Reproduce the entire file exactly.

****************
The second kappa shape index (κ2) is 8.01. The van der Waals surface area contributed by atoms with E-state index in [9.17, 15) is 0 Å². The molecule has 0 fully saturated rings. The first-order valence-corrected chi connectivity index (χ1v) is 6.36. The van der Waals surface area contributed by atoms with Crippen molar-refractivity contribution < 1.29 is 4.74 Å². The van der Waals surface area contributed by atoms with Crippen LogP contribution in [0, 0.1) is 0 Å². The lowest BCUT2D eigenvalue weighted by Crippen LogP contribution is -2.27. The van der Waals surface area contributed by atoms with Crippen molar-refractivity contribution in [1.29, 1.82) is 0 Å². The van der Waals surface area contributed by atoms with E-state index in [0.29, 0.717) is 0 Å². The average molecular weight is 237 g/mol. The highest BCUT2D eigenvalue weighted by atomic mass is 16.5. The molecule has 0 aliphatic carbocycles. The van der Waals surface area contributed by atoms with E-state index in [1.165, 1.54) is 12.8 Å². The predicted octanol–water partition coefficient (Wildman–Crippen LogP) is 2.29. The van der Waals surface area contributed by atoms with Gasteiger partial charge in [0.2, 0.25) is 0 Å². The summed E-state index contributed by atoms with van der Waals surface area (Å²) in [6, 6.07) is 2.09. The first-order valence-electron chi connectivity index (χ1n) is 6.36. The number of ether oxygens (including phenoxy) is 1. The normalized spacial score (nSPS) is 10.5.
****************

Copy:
The second kappa shape index (κ2) is 8.01. The van der Waals surface area contributed by atoms with E-state index in [9.17, 15) is 0 Å². The molecule has 0 fully saturated rings. The first-order valence-corrected chi connectivity index (χ1v) is 6.36. The van der Waals surface area contributed by atoms with Crippen molar-refractivity contribution < 1.29 is 4.74 Å². The van der Waals surface area contributed by atoms with Crippen LogP contribution in [0, 0.1) is 0 Å². The lowest BCUT2D eigenvalue weighted by Crippen LogP contribution is -2.27. The van der Waals surface area contributed by atoms with Crippen molar-refractivity contribution in [1.29, 1.82) is 0 Å². The van der Waals surface area contributed by atoms with E-state index in [0.29, 0.717) is 0 Å². The average molecular weight is 237 g/mol. The highest BCUT2D eigenvalue weighted by atomic mass is 16.5. The molecule has 0 aliphatic carbocycles. The van der Waals surface area contributed by atoms with E-state index in [1.165, 1.54) is 12.8 Å². The predicted octanol–water partition coefficient (Wildman–Crippen LogP) is 2.29. The van der Waals surface area contributed by atoms with Gasteiger partial charge in [0.2, 0.25) is 0 Å². The summed E-state index contributed by atoms with van der Waals surface area (Å²) in [6, 6.07) is 2.09. The first-order valence-electron chi connectivity index (χ1n) is 6.36. The number of ether oxygens (including phenoxy) is 1. The normalized spacial score (nSPS) is 10.5.